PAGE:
He then leaves Moustafa to tend to the elderly Madame Céline Villeneuve Desgoffe und Taxis – “Madame D” – played by a barely recognisable Tilda Swinton. For this part IMDB reports Angela Lansbury was originally cast but had to drop out of this role. It is seen that she loves him and she asks him to come away with her after he spends the night with her. Once her pleas are dismissed but his feelings reciprocated, she returns home.
A month later, after a report outlining a declaration of war is reported in the newspaper, it is also revealed that Madame D has died, and Gustave and Moustafa head off together by train to hear the reading of her will. En route they bond and confide with each other, but are temporarily arrested at the border only to escape charges. The arresting inspector, Albert Henckel (Edward Norton) recognises Mons Gustave H. as a family friend and gives him a free pass to travel through the recently closed border.
At the reading of the will led by the family executor, Deputy Kovacs (Jeff Goldblum), Madame D’s son Dmitri (Adrien Brody) and his family are upset to learn Gustave has been left a priceless painting. The pair take the picture and inadvertently take a confidential letter secured behind it. The widow’s family have Gustave falsely arrested for murder.
In addition, a family assassin has been dispatched and is stalking Kovacs. During Gustave’s incarceration, Moustafa falls in love and becomes engaged to a local baker Agatha (Ronan) and with both her help and four other inmates recruited by Gustave, his escape is planned.. meanwhile Deputy Kovacs is being pursued by the assassin, J.G. Jopling (Willem Dafoe).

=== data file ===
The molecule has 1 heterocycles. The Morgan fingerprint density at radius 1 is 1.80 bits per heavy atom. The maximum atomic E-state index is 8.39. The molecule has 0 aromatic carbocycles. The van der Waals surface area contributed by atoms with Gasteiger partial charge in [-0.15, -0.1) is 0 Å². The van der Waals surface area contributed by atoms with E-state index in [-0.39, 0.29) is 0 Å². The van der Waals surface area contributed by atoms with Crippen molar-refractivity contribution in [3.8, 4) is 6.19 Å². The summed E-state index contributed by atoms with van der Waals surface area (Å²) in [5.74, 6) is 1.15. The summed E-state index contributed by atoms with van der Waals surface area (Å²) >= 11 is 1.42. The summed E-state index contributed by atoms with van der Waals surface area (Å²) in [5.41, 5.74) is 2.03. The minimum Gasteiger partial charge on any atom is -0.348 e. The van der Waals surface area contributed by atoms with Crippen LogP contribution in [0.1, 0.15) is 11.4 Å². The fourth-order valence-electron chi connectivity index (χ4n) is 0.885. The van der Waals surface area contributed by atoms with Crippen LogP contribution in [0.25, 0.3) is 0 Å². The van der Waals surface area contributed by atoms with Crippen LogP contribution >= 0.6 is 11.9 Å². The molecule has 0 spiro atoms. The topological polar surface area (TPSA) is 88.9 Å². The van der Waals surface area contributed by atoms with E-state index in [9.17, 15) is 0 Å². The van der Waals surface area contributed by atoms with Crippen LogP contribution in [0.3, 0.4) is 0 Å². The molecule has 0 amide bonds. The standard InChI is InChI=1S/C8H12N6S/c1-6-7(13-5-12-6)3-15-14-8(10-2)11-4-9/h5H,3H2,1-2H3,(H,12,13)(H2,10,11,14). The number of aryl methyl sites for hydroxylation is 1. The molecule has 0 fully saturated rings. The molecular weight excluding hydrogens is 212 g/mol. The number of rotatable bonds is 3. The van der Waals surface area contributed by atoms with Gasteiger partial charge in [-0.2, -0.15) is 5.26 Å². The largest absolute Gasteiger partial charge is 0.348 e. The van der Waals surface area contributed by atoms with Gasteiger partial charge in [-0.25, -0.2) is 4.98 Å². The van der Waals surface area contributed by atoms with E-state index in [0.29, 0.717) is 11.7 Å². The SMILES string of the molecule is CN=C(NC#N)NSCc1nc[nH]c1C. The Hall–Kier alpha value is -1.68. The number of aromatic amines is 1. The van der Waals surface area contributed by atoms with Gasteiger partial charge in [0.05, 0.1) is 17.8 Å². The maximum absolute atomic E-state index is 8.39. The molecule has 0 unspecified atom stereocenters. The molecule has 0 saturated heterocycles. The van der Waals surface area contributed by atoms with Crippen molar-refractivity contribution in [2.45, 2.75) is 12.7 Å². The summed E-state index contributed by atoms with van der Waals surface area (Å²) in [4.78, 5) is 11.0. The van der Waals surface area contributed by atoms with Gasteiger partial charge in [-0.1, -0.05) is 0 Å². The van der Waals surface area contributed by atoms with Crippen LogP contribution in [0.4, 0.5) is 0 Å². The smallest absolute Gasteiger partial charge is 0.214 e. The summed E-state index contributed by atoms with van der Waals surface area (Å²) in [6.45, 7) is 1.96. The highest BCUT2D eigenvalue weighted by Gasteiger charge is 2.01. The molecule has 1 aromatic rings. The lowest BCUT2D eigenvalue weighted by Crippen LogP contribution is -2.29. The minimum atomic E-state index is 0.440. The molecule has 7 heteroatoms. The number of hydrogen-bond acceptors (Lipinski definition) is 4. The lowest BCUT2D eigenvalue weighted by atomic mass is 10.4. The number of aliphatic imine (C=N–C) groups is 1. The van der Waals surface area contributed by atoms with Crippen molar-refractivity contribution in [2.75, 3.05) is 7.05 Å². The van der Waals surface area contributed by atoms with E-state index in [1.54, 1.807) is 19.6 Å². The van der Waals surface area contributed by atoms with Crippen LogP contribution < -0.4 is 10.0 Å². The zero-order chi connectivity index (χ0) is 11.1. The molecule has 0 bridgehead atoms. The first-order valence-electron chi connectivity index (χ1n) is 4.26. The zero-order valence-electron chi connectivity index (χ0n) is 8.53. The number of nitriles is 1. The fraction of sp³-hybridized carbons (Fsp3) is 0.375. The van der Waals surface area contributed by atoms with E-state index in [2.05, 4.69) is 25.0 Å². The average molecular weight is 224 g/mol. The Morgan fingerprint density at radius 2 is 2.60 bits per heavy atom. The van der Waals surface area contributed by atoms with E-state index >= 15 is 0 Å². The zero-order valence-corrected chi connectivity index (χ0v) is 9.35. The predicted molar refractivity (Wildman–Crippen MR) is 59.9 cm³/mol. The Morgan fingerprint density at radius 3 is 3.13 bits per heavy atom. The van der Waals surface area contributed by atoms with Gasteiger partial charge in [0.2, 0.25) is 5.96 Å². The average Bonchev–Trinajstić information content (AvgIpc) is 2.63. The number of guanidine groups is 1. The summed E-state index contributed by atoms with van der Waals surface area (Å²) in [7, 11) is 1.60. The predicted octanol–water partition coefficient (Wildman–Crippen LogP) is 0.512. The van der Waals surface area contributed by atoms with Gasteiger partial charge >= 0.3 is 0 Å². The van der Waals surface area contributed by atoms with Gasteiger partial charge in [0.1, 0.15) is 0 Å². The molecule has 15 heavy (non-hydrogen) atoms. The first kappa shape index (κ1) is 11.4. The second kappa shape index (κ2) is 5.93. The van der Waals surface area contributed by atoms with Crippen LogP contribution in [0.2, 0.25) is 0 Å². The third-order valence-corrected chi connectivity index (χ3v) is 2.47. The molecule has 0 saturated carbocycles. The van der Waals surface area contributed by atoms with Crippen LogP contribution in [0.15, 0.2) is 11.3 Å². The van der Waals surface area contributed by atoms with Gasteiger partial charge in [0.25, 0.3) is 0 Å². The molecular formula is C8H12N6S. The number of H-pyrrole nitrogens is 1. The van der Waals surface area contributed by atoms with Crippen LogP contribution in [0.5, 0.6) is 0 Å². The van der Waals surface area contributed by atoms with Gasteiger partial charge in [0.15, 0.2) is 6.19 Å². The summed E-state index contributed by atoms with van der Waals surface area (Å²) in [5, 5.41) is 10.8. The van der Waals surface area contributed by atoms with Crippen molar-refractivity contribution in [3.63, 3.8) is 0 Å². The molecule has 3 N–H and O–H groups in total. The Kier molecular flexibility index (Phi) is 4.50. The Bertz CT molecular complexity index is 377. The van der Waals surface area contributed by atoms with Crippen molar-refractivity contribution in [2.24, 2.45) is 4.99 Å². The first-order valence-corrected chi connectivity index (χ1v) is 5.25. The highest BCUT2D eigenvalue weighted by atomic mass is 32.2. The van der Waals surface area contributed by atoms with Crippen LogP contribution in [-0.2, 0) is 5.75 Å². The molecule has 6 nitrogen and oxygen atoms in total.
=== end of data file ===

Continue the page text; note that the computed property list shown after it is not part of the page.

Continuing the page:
The visuals, props and costumes in addition are as transfixing and memorable as the huge array of acting talent with more than a few cameos to look out for. Anderson has not only recruited many familiar faces from his previous movies there are many surprise and wonderful appearances.
These are from a large number of well-known actors, who you can have fun spotting them and who you will easily recognise. A handmade exterior model of the hotel was created as was the much desired painting. Anderson in addition created the newspapers used and their content. For the haunting musical score a balalaika – which is a plucked stringed intrument – was used.
This film as a whole is a delight to watch and the plot original and the authors inspired by the Austrian author, Stefan Zweig’s literature. Every film scene is lovingly orchestrated and directed and the acting delivered so effectively you feel you too are part of the intrepid pair’s adventures. This film easily deserved it’s colossal 11 BAFTA Nominations, with leading to Anderson receiving those for Best Film and Director.
The film was also nominated for 9 Academy Awards and many Golden Globes too. As for the reminder of the film, this can be revealed on viewing but I can assure you the story continues to engage you through the many twists and turns keeping your attention throughout to it’s final scene. An epilogue for each of the three stories is added here too. Epilogues are all to often are not included in movies in favour of an unwanted and unnecessary sequel. The inclusion of this was a lovely touch before the movie closed the hotel doors to us for the last time.
Weeper Rating: 😦😦😦 /10
Handsqueeze Rating: /10
Hulk Rating: /10
The Wes Anderson Blogathon 2016, No 14
This film was submitted as part of the Wes Anderson Blogathon run by Sean Munger. Also with this cast, Bill Murray features in Lost in Translation, Tootsie and 5 Amazing Cameos. Léa Seydoux and Ralph Fiennes are also in my review of Spectre. Jeff Goldblum appears in his blogathon tribute, The Tall Guy, Invasion of the Body Snatchers and The Fly.